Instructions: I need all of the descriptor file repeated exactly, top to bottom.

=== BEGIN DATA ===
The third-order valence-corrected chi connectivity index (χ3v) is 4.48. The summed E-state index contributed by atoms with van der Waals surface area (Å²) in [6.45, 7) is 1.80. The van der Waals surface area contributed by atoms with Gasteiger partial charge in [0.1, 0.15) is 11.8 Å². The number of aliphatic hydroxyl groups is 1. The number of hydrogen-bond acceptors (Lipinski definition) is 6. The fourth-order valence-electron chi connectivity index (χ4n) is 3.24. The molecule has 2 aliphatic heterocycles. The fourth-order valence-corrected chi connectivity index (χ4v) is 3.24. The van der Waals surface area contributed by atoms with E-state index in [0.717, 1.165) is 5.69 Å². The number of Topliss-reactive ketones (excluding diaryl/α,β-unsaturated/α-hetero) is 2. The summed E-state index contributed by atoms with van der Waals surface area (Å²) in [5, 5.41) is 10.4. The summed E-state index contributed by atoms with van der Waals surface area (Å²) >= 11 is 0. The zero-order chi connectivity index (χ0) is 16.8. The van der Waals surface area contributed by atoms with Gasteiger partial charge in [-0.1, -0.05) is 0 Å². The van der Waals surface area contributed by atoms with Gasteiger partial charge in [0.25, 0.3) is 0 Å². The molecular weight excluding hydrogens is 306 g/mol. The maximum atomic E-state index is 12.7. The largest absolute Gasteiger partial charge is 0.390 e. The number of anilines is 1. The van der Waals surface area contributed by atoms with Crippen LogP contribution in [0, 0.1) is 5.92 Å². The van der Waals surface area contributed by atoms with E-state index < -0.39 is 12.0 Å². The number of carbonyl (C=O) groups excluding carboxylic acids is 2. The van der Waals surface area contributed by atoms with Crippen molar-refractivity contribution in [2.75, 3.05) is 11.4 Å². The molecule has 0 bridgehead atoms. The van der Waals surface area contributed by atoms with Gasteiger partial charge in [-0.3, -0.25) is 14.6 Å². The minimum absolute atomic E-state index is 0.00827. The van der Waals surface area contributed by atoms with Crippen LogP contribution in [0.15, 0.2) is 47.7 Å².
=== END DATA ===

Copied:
The third-order valence-corrected chi connectivity index (χ3v) is 4.48. The summed E-state index contributed by atoms with van der Waals surface area (Å²) in [6.45, 7) is 1.80. The van der Waals surface area contributed by atoms with Gasteiger partial charge in [0.1, 0.15) is 11.8 Å². The number of aliphatic hydroxyl groups is 1. The number of hydrogen-bond acceptors (Lipinski definition) is 6. The fourth-order valence-electron chi connectivity index (χ4n) is 3.24. The molecule has 2 aliphatic heterocycles. The fourth-order valence-corrected chi connectivity index (χ4v) is 3.24. The van der Waals surface area contributed by atoms with E-state index in [0.717, 1.165) is 5.69 Å². The number of Topliss-reactive ketones (excluding diaryl/α,β-unsaturated/α-hetero) is 2. The summed E-state index contributed by atoms with van der Waals surface area (Å²) in [5, 5.41) is 10.4. The summed E-state index contributed by atoms with van der Waals surface area (Å²) >= 11 is 0. The zero-order chi connectivity index (χ0) is 16.8. The van der Waals surface area contributed by atoms with Gasteiger partial charge in [-0.1, -0.05) is 0 Å². The van der Waals surface area contributed by atoms with Gasteiger partial charge in [0.25, 0.3) is 0 Å². The molecular weight excluding hydrogens is 306 g/mol. The maximum atomic E-state index is 12.7. The largest absolute Gasteiger partial charge is 0.390 e. The number of anilines is 1. The van der Waals surface area contributed by atoms with Crippen LogP contribution in [0, 0.1) is 5.92 Å². The van der Waals surface area contributed by atoms with E-state index < -0.39 is 12.0 Å². The number of carbonyl (C=O) groups excluding carboxylic acids is 2. The van der Waals surface area contributed by atoms with Crippen molar-refractivity contribution in [2.75, 3.05) is 11.4 Å². The molecule has 0 bridgehead atoms. The van der Waals surface area contributed by atoms with Gasteiger partial charge in [-0.3, -0.25) is 14.6 Å². The minimum absolute atomic E-state index is 0.00827. The van der Waals surface area contributed by atoms with Crippen LogP contribution in [0.15, 0.2) is 47.7 Å².